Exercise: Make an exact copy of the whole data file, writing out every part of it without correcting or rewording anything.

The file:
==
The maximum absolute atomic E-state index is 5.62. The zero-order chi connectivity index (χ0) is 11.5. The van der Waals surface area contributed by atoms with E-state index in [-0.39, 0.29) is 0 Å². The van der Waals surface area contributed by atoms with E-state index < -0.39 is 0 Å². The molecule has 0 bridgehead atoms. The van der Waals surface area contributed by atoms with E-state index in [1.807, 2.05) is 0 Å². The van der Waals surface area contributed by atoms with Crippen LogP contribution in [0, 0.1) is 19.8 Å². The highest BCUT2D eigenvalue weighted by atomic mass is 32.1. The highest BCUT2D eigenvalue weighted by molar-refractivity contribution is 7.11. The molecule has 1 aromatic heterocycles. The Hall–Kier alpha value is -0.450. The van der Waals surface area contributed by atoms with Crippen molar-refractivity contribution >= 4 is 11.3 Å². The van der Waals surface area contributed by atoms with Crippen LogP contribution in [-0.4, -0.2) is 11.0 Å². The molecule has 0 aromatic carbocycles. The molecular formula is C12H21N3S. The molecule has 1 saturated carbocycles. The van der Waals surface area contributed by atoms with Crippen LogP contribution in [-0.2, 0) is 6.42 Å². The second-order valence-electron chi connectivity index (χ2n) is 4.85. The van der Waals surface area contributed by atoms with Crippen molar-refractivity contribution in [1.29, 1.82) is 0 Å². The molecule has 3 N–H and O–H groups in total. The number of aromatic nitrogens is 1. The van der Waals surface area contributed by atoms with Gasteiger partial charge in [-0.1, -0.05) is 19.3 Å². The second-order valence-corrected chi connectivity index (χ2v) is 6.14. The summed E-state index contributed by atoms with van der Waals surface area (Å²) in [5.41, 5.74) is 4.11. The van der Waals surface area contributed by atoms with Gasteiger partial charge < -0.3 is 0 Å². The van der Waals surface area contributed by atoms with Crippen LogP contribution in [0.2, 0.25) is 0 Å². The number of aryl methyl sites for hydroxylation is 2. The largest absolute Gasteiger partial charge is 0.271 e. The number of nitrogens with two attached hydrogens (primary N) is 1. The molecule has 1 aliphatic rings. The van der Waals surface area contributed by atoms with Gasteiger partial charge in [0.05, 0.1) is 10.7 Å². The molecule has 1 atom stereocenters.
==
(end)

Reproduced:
The maximum absolute atomic E-state index is 5.62. The zero-order chi connectivity index (χ0) is 11.5. The van der Waals surface area contributed by atoms with E-state index in [-0.39, 0.29) is 0 Å². The van der Waals surface area contributed by atoms with E-state index < -0.39 is 0 Å². The molecule has 0 bridgehead atoms. The van der Waals surface area contributed by atoms with E-state index in [1.807, 2.05) is 0 Å². The van der Waals surface area contributed by atoms with Crippen LogP contribution in [0, 0.1) is 19.8 Å². The highest BCUT2D eigenvalue weighted by atomic mass is 32.1. The highest BCUT2D eigenvalue weighted by molar-refractivity contribution is 7.11. The molecule has 1 aromatic heterocycles. The Hall–Kier alpha value is -0.450. The van der Waals surface area contributed by atoms with Crippen molar-refractivity contribution >= 4 is 11.3 Å². The van der Waals surface area contributed by atoms with Crippen LogP contribution in [-0.4, -0.2) is 11.0 Å². The molecule has 0 aromatic carbocycles. The molecular formula is C12H21N3S. The molecule has 1 saturated carbocycles. The van der Waals surface area contributed by atoms with Crippen LogP contribution in [-0.2, 0) is 6.42 Å². The second-order valence-electron chi connectivity index (χ2n) is 4.85. The van der Waals surface area contributed by atoms with Crippen molar-refractivity contribution in [1.29, 1.82) is 0 Å². The molecule has 3 N–H and O–H groups in total. The number of aromatic nitrogens is 1. The van der Waals surface area contributed by atoms with Gasteiger partial charge in [-0.1, -0.05) is 19.3 Å². The second-order valence-corrected chi connectivity index (χ2v) is 6.14. The summed E-state index contributed by atoms with van der Waals surface area (Å²) in [5.41, 5.74) is 4.11. The van der Waals surface area contributed by atoms with Gasteiger partial charge < -0.3 is 0 Å². The van der Waals surface area contributed by atoms with Crippen LogP contribution in [0.2, 0.25) is 0 Å². The number of aryl methyl sites for hydroxylation is 2. The largest absolute Gasteiger partial charge is 0.271 e. The number of nitrogens with two attached hydrogens (primary N) is 1. The molecule has 1 aliphatic rings. The van der Waals surface area contributed by atoms with Gasteiger partial charge in [0.05, 0.1) is 10.7 Å². The molecule has 1 atom stereocenters.